new-york

Phoebe Washburn

LFL Gallery

Phoebe Washburn’s undulating, room-sized sculptural installation, Nothing’s Cutie, 2004, looks at first like a colorful topographic model of a densely populated futuristic urban metropolis plunked down on a desert island: Rio meets Las Vegas meets Cancun, or maybe Kuala Lumpur. Hundreds of vertically inclined wooden planks of different lengths and dimensions, each briskly handpainted a pastel hue, have been screwed together, forming clusters (or neighborhoods) that open into little clearings of sawdust. Daintily punctuated with unsharpened pencils, packing tape, thumbtacks, and other stuff procured from office-supply stores, the installation stands on stilts and creeps up to the gallery’s removed ceiling.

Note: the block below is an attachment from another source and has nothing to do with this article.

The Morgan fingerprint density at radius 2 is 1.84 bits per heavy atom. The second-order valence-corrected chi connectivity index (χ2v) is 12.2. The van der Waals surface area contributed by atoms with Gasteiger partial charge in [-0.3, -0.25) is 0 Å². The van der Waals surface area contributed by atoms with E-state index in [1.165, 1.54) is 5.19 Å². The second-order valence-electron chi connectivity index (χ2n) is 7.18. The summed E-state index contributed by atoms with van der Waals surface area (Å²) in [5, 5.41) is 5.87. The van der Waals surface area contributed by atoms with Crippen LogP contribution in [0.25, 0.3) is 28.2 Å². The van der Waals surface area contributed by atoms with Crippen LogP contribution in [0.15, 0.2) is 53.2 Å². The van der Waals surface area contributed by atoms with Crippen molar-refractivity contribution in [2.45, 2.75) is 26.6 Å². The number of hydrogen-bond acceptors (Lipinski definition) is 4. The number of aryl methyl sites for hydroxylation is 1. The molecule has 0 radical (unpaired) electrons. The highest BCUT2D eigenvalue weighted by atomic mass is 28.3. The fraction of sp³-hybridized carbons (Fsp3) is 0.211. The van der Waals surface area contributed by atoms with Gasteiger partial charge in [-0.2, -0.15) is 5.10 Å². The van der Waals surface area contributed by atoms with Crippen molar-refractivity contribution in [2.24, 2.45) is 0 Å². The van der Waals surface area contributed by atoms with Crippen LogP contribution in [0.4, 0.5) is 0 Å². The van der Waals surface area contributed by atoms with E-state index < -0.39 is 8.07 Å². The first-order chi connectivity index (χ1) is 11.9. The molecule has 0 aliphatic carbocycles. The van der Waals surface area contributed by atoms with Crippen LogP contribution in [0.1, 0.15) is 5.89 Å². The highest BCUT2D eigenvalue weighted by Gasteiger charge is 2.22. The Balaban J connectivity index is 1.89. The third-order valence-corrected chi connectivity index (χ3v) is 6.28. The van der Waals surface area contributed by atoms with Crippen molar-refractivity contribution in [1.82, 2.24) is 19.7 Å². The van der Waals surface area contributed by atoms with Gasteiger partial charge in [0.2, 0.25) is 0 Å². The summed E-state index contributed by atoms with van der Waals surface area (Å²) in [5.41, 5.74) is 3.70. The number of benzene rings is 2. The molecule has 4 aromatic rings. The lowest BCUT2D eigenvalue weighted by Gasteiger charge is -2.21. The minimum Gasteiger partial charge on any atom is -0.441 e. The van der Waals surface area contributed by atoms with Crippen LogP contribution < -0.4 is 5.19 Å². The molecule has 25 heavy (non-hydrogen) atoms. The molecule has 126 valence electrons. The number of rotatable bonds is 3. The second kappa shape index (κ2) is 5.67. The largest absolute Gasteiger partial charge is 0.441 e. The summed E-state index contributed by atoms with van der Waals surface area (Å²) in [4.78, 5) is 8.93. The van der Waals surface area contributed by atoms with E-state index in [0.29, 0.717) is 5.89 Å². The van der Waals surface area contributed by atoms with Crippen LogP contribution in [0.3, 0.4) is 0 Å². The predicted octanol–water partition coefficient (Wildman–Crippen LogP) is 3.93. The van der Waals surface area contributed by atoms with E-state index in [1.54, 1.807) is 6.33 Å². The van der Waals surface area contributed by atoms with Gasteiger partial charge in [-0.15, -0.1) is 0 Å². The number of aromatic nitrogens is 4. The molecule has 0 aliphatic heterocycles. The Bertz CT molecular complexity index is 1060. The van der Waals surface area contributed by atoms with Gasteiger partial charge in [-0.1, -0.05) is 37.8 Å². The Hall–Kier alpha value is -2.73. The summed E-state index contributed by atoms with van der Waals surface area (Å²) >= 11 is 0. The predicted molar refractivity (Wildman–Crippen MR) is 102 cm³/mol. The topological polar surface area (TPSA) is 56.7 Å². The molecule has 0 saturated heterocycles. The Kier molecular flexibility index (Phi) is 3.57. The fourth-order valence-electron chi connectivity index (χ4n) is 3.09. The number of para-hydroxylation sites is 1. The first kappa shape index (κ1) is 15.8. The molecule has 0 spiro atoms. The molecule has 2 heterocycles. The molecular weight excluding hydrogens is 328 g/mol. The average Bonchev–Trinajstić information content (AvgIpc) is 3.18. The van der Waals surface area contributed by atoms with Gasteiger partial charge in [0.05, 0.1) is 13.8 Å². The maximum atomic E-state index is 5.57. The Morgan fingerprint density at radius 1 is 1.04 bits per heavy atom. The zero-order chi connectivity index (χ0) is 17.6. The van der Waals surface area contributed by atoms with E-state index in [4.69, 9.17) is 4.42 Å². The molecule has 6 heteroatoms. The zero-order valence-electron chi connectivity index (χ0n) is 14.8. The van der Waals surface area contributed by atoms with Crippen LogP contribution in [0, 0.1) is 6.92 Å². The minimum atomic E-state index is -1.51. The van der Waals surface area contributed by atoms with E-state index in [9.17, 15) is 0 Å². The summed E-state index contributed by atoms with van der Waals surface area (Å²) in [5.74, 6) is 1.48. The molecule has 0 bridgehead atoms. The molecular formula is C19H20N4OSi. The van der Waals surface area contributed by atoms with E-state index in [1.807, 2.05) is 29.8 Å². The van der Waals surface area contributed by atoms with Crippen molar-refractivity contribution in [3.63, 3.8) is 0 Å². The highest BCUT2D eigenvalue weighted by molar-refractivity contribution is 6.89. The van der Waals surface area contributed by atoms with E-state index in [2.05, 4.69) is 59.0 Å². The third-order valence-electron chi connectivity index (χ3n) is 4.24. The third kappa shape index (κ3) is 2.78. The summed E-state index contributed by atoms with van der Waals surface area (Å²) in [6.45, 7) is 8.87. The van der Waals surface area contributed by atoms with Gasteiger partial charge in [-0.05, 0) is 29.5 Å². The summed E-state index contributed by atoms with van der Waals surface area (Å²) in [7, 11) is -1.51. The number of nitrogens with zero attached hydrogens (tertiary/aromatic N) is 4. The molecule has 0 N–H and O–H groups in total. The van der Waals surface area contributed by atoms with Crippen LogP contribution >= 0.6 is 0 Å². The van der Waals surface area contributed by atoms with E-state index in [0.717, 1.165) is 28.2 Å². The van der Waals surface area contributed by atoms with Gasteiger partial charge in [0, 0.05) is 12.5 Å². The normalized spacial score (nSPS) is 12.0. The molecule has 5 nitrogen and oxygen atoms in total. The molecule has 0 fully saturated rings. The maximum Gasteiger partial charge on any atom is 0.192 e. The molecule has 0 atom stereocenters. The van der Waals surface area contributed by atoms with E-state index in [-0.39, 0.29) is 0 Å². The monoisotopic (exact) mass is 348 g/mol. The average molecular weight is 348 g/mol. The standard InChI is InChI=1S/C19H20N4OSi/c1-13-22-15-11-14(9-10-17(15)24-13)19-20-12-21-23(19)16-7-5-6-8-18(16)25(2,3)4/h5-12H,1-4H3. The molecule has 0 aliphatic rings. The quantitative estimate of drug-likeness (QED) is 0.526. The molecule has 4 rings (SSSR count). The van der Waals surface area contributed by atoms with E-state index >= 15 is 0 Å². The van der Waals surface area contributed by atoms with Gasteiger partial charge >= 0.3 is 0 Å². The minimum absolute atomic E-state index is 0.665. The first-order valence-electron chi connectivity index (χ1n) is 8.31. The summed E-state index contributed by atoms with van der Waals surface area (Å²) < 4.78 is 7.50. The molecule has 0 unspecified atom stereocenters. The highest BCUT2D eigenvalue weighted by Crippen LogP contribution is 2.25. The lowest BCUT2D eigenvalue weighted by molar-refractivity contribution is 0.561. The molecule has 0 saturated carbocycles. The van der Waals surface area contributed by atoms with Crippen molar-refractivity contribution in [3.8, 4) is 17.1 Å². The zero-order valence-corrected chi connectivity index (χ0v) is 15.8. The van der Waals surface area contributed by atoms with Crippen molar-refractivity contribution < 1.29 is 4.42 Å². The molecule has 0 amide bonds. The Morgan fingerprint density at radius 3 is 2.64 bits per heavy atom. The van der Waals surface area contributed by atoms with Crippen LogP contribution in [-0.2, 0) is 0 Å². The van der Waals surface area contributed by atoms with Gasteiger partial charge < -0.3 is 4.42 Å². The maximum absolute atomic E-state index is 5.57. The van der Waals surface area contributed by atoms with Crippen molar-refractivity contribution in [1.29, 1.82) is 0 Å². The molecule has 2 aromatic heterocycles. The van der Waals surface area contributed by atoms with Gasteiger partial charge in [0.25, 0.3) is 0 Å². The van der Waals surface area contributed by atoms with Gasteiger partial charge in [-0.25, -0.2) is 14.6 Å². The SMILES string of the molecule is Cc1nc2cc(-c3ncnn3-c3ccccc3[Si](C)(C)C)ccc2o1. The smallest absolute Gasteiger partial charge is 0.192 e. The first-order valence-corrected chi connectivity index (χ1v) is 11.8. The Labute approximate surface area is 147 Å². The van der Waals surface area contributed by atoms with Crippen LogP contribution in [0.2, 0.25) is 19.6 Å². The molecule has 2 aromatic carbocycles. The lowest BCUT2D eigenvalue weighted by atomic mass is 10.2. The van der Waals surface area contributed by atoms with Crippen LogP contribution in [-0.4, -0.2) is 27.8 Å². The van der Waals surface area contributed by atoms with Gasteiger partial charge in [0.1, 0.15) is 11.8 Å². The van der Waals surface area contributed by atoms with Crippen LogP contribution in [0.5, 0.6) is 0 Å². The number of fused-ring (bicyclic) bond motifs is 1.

Like the Minimalist sculpture to which it alludes, the work provokes a particular kind of encounter with the viewer: It is both static object and unfolding environment. Nothing’s Cutie

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